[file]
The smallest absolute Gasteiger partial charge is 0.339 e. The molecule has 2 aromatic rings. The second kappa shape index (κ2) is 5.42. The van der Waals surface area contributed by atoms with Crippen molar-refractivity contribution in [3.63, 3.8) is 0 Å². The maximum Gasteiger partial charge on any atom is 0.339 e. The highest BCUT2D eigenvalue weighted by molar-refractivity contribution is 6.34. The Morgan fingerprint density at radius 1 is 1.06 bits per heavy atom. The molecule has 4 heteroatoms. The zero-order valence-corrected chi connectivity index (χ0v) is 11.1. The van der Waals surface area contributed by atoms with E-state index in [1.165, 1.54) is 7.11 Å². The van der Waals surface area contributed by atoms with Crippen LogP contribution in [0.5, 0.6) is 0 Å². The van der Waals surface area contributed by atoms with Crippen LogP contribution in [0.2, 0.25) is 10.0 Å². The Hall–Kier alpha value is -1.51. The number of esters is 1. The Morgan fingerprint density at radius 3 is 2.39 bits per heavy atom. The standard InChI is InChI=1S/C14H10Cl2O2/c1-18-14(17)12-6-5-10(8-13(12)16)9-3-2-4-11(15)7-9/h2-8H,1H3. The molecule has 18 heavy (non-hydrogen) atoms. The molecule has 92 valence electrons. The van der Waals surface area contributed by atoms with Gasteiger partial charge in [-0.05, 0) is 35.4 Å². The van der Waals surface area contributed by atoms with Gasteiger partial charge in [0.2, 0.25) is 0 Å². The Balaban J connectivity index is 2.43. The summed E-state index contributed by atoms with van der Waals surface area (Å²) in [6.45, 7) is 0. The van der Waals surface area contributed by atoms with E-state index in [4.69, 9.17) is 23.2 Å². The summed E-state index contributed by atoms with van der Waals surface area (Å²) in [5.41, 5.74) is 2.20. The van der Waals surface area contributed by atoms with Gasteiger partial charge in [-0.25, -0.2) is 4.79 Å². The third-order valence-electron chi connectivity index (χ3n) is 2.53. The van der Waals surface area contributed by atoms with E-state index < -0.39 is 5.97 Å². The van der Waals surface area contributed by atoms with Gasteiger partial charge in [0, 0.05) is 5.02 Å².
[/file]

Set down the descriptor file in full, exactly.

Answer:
The smallest absolute Gasteiger partial charge is 0.339 e. The molecule has 2 aromatic rings. The second kappa shape index (κ2) is 5.42. The van der Waals surface area contributed by atoms with Crippen molar-refractivity contribution in [3.63, 3.8) is 0 Å². The maximum Gasteiger partial charge on any atom is 0.339 e. The highest BCUT2D eigenvalue weighted by molar-refractivity contribution is 6.34. The Morgan fingerprint density at radius 1 is 1.06 bits per heavy atom. The molecule has 4 heteroatoms. The zero-order valence-corrected chi connectivity index (χ0v) is 11.1. The van der Waals surface area contributed by atoms with E-state index in [1.165, 1.54) is 7.11 Å². The van der Waals surface area contributed by atoms with Crippen LogP contribution in [0.5, 0.6) is 0 Å². The van der Waals surface area contributed by atoms with Crippen LogP contribution in [0.2, 0.25) is 10.0 Å². The Hall–Kier alpha value is -1.51. The number of esters is 1. The Morgan fingerprint density at radius 3 is 2.39 bits per heavy atom. The standard InChI is InChI=1S/C14H10Cl2O2/c1-18-14(17)12-6-5-10(8-13(12)16)9-3-2-4-11(15)7-9/h2-8H,1H3. The molecule has 18 heavy (non-hydrogen) atoms. The molecule has 92 valence electrons. The van der Waals surface area contributed by atoms with Gasteiger partial charge in [-0.05, 0) is 35.4 Å². The van der Waals surface area contributed by atoms with Gasteiger partial charge in [0.2, 0.25) is 0 Å². The Balaban J connectivity index is 2.43. The summed E-state index contributed by atoms with van der Waals surface area (Å²) in [6.45, 7) is 0. The van der Waals surface area contributed by atoms with E-state index in [4.69, 9.17) is 23.2 Å². The summed E-state index contributed by atoms with van der Waals surface area (Å²) in [5.41, 5.74) is 2.20. The van der Waals surface area contributed by atoms with Gasteiger partial charge in [-0.25, -0.2) is 4.79 Å². The third-order valence-electron chi connectivity index (χ3n) is 2.53. The van der Waals surface area contributed by atoms with E-state index < -0.39 is 5.97 Å². The van der Waals surface area contributed by atoms with Gasteiger partial charge in [0, 0.05) is 5.02 Å².